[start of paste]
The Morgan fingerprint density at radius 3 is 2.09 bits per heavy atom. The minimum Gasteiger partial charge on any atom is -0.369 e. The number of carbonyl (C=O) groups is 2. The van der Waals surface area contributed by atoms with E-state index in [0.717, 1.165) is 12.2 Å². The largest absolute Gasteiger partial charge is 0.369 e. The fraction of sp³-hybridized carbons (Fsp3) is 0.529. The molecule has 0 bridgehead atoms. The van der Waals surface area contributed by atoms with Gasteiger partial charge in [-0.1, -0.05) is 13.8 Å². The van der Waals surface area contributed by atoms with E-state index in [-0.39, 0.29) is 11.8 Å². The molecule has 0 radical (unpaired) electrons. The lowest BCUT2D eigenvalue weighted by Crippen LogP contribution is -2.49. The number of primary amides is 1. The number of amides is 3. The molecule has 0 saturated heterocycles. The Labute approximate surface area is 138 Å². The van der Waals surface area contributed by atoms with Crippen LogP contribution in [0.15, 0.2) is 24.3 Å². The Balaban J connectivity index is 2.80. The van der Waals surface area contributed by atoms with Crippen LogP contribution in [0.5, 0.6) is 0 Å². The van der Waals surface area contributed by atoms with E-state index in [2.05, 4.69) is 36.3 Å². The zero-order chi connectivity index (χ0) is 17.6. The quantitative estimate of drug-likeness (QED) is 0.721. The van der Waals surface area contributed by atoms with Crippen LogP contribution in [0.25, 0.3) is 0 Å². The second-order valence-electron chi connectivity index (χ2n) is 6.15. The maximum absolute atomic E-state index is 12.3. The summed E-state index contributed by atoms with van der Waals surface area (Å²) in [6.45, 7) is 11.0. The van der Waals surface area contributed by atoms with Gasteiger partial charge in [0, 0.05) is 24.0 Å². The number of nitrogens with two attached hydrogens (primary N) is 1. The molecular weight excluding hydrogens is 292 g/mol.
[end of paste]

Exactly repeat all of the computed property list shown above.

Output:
The Morgan fingerprint density at radius 3 is 2.09 bits per heavy atom. The minimum Gasteiger partial charge on any atom is -0.369 e. The number of carbonyl (C=O) groups is 2. The van der Waals surface area contributed by atoms with E-state index in [0.717, 1.165) is 12.2 Å². The largest absolute Gasteiger partial charge is 0.369 e. The fraction of sp³-hybridized carbons (Fsp3) is 0.529. The molecule has 0 bridgehead atoms. The van der Waals surface area contributed by atoms with Gasteiger partial charge in [-0.1, -0.05) is 13.8 Å². The van der Waals surface area contributed by atoms with E-state index in [-0.39, 0.29) is 11.8 Å². The molecule has 0 radical (unpaired) electrons. The lowest BCUT2D eigenvalue weighted by Crippen LogP contribution is -2.49. The number of primary amides is 1. The number of amides is 3. The molecule has 0 saturated heterocycles. The Labute approximate surface area is 138 Å². The van der Waals surface area contributed by atoms with Crippen LogP contribution in [0.15, 0.2) is 24.3 Å². The Balaban J connectivity index is 2.80. The van der Waals surface area contributed by atoms with Crippen LogP contribution in [0.5, 0.6) is 0 Å². The van der Waals surface area contributed by atoms with E-state index in [2.05, 4.69) is 36.3 Å². The zero-order chi connectivity index (χ0) is 17.6. The quantitative estimate of drug-likeness (QED) is 0.721. The van der Waals surface area contributed by atoms with Crippen LogP contribution in [0.25, 0.3) is 0 Å². The second-order valence-electron chi connectivity index (χ2n) is 6.15. The maximum absolute atomic E-state index is 12.3. The summed E-state index contributed by atoms with van der Waals surface area (Å²) in [6.45, 7) is 11.0. The van der Waals surface area contributed by atoms with Gasteiger partial charge in [0, 0.05) is 24.0 Å². The number of nitrogens with two attached hydrogens (primary N) is 1. The molecular weight excluding hydrogens is 292 g/mol.